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Hagel was fired because he was the easiest man to throw overboard

President Barack Obama says goodbye to his defense secretary Chuck Hagel, who resigned on Nov. 24, 2014.
Reuters/Larry Downing
Falling on his sword.
Published This article is more than 2 years old.

Barack Obama faces a knot of simultaneous foreign-policy crises on a scale rarely confronted by recent presidents—a Middle East riven by civil war, nuclear ambition, and general upheaval; Russia at war with a neighbor and challenging the post-World War II institutional architecture; a confident China pushing against the US Navy.

And, at home, a political opposition buoyant after delivering an election drubbing, and determined to undermine the administration’s every policy goal.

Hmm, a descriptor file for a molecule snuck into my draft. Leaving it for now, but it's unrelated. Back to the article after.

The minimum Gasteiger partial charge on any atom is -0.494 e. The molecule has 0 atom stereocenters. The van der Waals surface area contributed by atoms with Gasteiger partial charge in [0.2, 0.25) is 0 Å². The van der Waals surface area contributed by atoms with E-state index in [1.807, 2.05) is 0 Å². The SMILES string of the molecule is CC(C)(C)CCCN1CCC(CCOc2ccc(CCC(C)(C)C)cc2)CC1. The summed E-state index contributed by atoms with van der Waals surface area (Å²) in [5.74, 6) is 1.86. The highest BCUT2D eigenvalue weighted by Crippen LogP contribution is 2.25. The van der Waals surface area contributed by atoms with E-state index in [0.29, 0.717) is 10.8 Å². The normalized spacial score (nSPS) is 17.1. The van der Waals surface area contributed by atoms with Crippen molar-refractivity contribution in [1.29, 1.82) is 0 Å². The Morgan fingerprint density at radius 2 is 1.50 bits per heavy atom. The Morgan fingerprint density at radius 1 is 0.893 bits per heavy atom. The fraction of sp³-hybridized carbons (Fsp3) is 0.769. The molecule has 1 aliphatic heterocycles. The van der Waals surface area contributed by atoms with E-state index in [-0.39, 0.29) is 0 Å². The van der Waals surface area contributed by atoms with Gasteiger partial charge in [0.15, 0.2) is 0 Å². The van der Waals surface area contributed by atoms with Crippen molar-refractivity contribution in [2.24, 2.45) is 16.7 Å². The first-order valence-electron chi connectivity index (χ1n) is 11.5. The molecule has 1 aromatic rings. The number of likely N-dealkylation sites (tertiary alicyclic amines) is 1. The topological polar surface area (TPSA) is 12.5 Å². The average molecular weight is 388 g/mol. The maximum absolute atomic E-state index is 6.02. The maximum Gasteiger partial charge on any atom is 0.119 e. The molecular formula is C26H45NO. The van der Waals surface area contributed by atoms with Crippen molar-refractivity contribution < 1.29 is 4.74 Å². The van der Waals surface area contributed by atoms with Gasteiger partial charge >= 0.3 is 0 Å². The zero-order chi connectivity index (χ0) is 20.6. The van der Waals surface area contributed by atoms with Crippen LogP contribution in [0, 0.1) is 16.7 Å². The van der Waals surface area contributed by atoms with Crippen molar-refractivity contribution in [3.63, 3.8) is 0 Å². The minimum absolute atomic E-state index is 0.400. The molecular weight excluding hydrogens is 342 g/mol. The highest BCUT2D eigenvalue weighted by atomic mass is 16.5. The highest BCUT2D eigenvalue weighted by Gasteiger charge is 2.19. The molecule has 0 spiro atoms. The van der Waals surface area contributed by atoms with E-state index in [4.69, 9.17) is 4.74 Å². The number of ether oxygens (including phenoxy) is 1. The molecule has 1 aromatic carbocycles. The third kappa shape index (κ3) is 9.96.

Against that backdrop, it’s easy to see why the White House would turn to a time-tested political strategy: throw a man overboard. And in Obama’s national-security team, Chuch Hagel was always the likeliest sacrificial offering.

National security adviser Susan Rice and UN ambassador Samantha Power are pillars of Obama’s inner circle—jettisoning one of them was almost as unlikely as suggestions that Obama fire Valerie Jarrett, his closest adviser. Denis McDonough, Obama’s chief of staff, seems to have a job as long as he wants it.

Secretary of state John Kerry may not be an White House insider, but he’s worked tirelessly (and very publicly) on the thorniest foreign-policy issues, especially this week over the Iranian nuclear negotiations.

Defense secretary Hagel, on the other hand, was neither an Obama confidant not a high-profile public figure. He was competent enough—Hagel called the rise of the Islamic State correctly—but loved by no one, including within his own Republican Party.

In other words, the perfect fall guy.

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